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Electoral history of Ronald Reagan

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On the campaign trail, President Reagan and First Lady Nancy Reagan wave from limousine while touring Dixon, Illinois. February 1984.

This is the electoral history of Ronald Reagan. Reagan, a Republican, served as the 40th President of the United States (1981–89) and earlier as the 33rd Governor of California (1967–75).

Having been elected twice to the presidency,[1] Reagan reshaped the Republican party, led the modern conservative movement, and altered the political dynamic of the United States.[2] His 1980 presidential campaign stressed some of his fundamental principles: lower taxes to stimulate the economy,[3] less government interference in people's lives,[4] states' rights,[5] and a strong national defense.[6]

During his presidency, Reagan pursued policies that reflected his personal belief in individual freedom, brought changes domestically, both to the U.S. economy and expanded military, and contributed to the end of the Cold War.[7] Termed the Reagan Revolution, his presidency would reinvigorate American morale,[8][9] reinvigorate the American economy and reduce American reliance upon government.[7]

In addition to this, Reagan was the oldest person ever elected to the presidency, at the age of 69 on the date of his first presidential election victory in 1980.[10]

California gubernatorial election, 1966[edit]

Results of the 1966 gubernatorial election

California Republicans were impressed with Reagan's political views and charisma after his "Time for choosing" speech,[11] he announced in late 1965, his campaign for Governor of California in 1966.[12][13] He defeated former San Francisco mayor George Christopher in the GOP primary. In Reagan's campaign, he emphasized two main themes: "to send the welfare bums back to work", and, in reference to burgeoning anti-war and anti-establishment student protests at the University of California at Berkeley, "to clean up the mess at Berkeley".[14] Ronald Reagan accomplished in 1966 what US Senator William F. Knowland in 1958 and former Vice-President Richard M. Nixon in 1962 had tried: he was elected, defeating two-term governor Edmund G. "Pat" Brown,[15] and was sworn in as the 33rd governor of California on January 2, 1967.[11][16]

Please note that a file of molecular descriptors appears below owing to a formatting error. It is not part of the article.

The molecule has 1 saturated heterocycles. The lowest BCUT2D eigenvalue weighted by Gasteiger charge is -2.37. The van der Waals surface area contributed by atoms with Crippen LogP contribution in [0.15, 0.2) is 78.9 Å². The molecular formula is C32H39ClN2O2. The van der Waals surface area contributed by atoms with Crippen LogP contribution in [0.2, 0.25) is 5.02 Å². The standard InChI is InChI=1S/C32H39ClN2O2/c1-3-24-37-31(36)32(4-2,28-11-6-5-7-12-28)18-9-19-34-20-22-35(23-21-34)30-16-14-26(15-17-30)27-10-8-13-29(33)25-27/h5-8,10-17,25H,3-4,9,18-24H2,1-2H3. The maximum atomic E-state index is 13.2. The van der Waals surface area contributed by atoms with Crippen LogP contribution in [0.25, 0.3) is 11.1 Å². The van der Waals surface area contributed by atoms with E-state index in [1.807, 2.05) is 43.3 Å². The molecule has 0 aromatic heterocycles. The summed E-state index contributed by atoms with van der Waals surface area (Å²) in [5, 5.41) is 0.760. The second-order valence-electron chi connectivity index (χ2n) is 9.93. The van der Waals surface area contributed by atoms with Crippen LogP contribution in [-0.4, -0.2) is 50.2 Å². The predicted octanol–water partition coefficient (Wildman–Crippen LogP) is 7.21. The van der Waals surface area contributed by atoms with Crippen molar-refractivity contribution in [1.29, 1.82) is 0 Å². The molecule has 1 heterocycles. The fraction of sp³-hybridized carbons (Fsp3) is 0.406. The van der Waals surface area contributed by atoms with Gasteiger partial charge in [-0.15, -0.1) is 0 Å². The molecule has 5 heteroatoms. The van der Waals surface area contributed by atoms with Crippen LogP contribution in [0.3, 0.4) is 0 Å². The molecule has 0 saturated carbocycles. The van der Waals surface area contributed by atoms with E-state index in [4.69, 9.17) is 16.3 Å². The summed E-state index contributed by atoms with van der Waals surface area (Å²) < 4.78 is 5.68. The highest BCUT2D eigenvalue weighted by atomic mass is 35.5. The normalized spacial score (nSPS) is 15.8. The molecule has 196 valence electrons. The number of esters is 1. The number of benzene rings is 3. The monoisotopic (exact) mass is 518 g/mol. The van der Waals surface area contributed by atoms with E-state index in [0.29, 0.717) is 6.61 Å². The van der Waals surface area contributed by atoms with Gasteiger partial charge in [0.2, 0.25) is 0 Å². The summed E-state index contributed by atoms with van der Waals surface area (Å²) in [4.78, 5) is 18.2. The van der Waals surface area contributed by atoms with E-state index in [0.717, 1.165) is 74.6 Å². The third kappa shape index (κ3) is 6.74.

Republican primary[edit]

1966 Republican primary election results[15]
Party Candidate Votes %
Republican Ronald Reagan 1,417,623 64.62
Republican George Christopher 675,683 30.80
Republican Warren N. Dorn 44,812 2.04
Republican William Penn Patrick 40,887 1.86
Republican Joseph R. Maxwell 7,052 0.32
Republican Sam Yorty (write-in) 5,993 0.27
Republican Pat Brown (inc.) (write-in) 1,700 0.08
Total votes 2,193,750 100

Democratic primary[edit]

1966 Democratic primary election results[17]
Party Candidate Votes %
Democratic Pat Brown (inc.) 1,355,262 51.91
Democratic Sam Yorty 981,088 37.58
Democratic Carlton Benjamin Goodlett 95,476 3.66
Democratic Wallace J. Duffy 77,029 2.95
Democratic Dale Alexander 43,453 1.66
Democratic Ronald Reagan (write-in) 27,422 1.05
Democratic Ingram W. Goad 18,088 0.69
Total votes 2,597,818 100

General election[edit]

1966 gubernatorial election, California[18][19]
Party Candidate Votes %
Republican Ronald Reagan 3,742,913 57.55
Democratic Pat Brown (incumbent) 2,749,174 42.27
Other Various candidates 11,358 0.18
Total votes 6,503,445 100.00
Voter turnout 57.70%
Republican gain from Democratic

1968 presidential election[edit]